28 June 2013

Shakespeare's Globe Theatre, Unexpected


I was surprised how much I thoroughly enjoyed visiting
the Globe Theatre in London
(yep, even in the rain)




The theatre was exactly how I imagined
- in the round with an open-air thatched roof -

They are a little leery of thatched roofs in London
since much of the city burned down in 1666
due to those highly flammable sedge, straw or reed roofs
Therefore, the Globe has the only thatched roof in London today

The Globe is a modern reconstruction of the original theatre
which burned in 1613 due to a rogue ember
from a cannon used in the play 'Henry VIII'
Miraculously, no one died although the theatre was full

The current theatre opened in 1997

As the theatre is outdoors, performances run April through October
You can buy £5 standing tickets in the 'yard' or pricier seated ones
(standing tickets are uncovered)

We saw 'A Midsummer Night's Dream'
and it was utterly fantastic!!
The actors were hilarious and talked so comfortably in Shakespeare's English
that I understood the majority of it

I now understand why they say Shakespeare should be seen rather than read

We toured the Shakespeare exhibit
which demonstrated typical Elizabethan clothes,
including the corset and 'bum roll' to make hips look attractively larger
- think exaggerated muffin top :) -




It was fascinating to learn more about the printing press of the time

When the printer guy miscalculated how many lines fit onto a page,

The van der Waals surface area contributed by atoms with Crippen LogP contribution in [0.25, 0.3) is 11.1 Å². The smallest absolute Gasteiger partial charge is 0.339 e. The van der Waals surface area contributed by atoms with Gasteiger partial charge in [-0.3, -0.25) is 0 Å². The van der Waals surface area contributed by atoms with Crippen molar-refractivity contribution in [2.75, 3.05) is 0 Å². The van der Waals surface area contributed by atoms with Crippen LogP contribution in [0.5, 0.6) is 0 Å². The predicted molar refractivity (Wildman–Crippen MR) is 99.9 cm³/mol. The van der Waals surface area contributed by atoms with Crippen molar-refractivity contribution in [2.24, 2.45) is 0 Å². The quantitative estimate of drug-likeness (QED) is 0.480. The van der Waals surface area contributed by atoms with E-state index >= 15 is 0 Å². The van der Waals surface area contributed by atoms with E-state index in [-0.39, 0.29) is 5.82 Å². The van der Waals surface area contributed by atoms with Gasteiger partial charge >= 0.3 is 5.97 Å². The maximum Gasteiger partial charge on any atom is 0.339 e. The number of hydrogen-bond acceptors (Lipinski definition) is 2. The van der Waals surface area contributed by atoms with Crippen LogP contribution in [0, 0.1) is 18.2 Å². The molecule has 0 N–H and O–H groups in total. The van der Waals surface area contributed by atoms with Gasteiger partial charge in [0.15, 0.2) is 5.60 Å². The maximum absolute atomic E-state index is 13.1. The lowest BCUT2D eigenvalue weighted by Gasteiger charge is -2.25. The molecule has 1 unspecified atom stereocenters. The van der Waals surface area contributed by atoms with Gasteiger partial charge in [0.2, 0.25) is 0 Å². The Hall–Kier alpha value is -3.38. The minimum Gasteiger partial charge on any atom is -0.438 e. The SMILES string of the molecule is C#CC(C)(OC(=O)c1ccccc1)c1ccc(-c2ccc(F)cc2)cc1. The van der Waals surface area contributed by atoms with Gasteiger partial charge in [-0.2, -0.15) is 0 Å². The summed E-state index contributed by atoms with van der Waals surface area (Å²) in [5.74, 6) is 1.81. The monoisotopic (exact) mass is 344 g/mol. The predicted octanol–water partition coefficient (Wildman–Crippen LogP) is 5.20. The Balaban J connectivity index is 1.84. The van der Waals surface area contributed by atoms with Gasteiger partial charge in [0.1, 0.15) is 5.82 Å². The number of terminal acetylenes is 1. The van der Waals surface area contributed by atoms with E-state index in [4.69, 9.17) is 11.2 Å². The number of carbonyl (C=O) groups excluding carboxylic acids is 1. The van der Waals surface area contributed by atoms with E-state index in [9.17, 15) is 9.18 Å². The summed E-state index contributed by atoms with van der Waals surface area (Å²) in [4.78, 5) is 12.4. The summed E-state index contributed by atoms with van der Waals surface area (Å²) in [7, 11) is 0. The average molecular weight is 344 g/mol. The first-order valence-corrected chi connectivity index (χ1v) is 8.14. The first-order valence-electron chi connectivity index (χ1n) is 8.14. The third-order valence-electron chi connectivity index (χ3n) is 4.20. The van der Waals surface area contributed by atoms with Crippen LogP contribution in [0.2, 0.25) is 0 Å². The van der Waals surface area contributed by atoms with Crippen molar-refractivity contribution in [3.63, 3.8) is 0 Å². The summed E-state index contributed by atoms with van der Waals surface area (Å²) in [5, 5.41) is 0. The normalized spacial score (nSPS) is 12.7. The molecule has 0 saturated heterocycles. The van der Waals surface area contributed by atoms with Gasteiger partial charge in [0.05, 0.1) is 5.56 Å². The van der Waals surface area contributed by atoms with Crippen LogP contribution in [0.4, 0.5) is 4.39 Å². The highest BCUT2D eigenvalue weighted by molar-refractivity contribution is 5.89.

he omitted punctuation, letters, sentences, and stage instructions
to make the text fit the page

To think of the changes of meaning due to the printing process!

There also were some 'bootlegged' copies of Shakespeare's work
which cause scholarly dispute as to which versions are the originals




In the photo, see the wooden cases on the left holding the block letters?
Capitalized letters were held in the 'upper case'
Lower case letters were organized in the 'lower case'
That's how those terms came to be

Ink was made from a mixture of walnut oil, soot, and turpentine

Moving on, we also toured The Rose Theatre




This theatre also made a huge impression on me

Although it doesn't look like much,
it is an archaeological site

When it was partially excavated, 
they started to notice the wooden beams were starting to crack

So as excavation funds dried up,
they decided to flood the site with water to preserve it from more damage

The water is constantly monitored




The red lights are in the water and 
indicate where the structure walls are located
Otherwise, the room is black except for a few lit placards

Totally unexpected

Also unexpected,
my daughter wanted to pick up a few Shakespeare books
in the library


via Amazon


I love how literature is so kid-friendly here

My last 'Great Un-Expectations' was this guy singing
at low-tide on the River Thames
- I've never seen that before -




As there was no hat nearby to drop money,
I imagine he was just doing it because he could

He'd make an interesting Shakespearean character :)
Perhaps thou art a Romeo with thy modern lute?

- photos by me -

*Although the performances are seasonal, the tour/exhibition is available all year. If you visit during the performance season, take a tour in the morning so you can see the theatre. Tour tickets can be purchased at the door, but buy performance tickets well in advance. For more info: www.shakespearesglobe.com

(An unsponsored post)

18 comments:

Mrs Black the shoppe keeping cat said...